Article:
Take the zing out of stings, and other summertime tips for parents

Source: NJ Famiy.com
‘Tick’ Top Shape
Most tick-borne illnesses in NJ come from 3 types of ticks: the blacklegged deer tick, lone star tick, and American dog tick. To protect children, use a chemical repellent and avoid tick-infested areas. Check kids daily for ticks, and remove any attached ticks at the skin’s surface with tweezers.
When a wasp or bee strikes:

  • Remove any remaining stinger by scraping with a credit card, since tweezers can trigger additional venom release.
  • Wash with soap and water, and apply a cool compress.
  • Give acetaminophen or ibuprofen, and ask your pediatrician about using Benadryl or hydrocortisone cream.
  • Call 911 for allergic reactions, including difficulty breathing; swelling of lips, tongue, or face; dizziness; nausea; or vomiting.

Seasonal Spread
Summertime illnesses in children are likely caused by enteroviruses which often produce mild upper respiratory infections or fevers with rash.
These common viruses are very contagious and are usually transferred through shared drinking glasses or phones but can also spread during diaper changes.
In most cases, the viruses run their course within a few days and need no treatment. Rarely, enteroviruses are linked to more serious illnesses.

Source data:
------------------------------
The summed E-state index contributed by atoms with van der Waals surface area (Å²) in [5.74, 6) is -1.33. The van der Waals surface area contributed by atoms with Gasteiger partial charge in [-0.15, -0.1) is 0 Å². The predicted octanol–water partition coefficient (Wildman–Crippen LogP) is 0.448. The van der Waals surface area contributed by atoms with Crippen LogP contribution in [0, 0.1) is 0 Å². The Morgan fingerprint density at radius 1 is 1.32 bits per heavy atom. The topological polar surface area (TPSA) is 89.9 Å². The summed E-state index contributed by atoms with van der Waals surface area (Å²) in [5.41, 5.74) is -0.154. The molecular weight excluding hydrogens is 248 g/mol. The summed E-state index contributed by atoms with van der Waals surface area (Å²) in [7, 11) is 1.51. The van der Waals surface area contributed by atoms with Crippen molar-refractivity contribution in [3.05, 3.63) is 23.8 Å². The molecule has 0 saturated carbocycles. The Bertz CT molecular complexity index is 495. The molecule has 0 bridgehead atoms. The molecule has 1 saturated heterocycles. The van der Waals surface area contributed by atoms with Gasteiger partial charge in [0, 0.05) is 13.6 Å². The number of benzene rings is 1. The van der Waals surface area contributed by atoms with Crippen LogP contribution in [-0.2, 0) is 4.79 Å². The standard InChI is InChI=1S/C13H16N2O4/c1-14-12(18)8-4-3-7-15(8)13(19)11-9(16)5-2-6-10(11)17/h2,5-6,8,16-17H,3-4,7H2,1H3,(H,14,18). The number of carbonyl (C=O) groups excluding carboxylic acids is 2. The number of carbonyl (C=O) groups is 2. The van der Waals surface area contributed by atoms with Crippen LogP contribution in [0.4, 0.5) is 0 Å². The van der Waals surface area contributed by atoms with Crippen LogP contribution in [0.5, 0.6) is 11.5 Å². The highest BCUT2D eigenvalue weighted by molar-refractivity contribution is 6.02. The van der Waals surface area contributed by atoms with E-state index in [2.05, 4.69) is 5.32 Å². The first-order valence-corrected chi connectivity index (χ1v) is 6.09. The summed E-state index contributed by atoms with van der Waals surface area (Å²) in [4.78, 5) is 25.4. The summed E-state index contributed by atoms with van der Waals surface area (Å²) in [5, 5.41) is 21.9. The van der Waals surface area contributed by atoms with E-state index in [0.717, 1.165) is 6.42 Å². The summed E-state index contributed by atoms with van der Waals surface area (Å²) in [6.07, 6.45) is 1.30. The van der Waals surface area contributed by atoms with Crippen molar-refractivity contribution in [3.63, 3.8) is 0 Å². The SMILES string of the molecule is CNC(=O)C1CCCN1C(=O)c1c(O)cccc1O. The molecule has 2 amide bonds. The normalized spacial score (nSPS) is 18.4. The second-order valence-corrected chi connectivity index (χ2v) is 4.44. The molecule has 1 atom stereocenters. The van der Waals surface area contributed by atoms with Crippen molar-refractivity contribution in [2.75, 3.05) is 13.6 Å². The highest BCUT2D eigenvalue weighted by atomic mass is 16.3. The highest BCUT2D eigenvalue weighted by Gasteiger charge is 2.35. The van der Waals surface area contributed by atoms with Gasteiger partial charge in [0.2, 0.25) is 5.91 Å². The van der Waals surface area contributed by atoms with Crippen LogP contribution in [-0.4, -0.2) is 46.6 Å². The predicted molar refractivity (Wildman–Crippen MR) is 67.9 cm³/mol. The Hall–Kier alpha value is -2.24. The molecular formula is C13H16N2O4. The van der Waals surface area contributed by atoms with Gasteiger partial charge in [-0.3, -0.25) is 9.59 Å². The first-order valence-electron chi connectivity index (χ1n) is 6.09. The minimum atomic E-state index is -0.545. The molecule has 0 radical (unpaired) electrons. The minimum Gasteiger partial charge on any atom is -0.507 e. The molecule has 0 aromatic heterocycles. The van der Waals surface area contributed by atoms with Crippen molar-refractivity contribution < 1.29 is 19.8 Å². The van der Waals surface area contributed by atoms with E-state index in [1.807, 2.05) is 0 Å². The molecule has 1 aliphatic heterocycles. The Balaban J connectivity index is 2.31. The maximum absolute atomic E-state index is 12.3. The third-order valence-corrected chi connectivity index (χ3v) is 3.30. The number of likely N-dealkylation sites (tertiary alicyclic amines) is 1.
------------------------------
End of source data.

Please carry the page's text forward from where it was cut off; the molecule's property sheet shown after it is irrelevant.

Hot Spots
Heat rash occurs on hot, humid days when sweat glands clog and swell. The itchy rash looks like a cluster of pimples and usually develops on clothed areas of the body. For immediate relief, shed layers, seek shelter in the shade, and apply calamine lotion. The rash typically goes away within 3–4 days. Meanwhile, use hydrocortisone cream (with doctor’s approval).
All Ears
Pool and ocean activities can lead to otitis externa, a.k.a. swimmer’s ear, when water lodged in the ear canal encourages bacterial growth. Symptoms include itching, pain that intensifies when the earlobe is pulled, and discharge from the ear canal. Go to the doctor for prescription ear drops.

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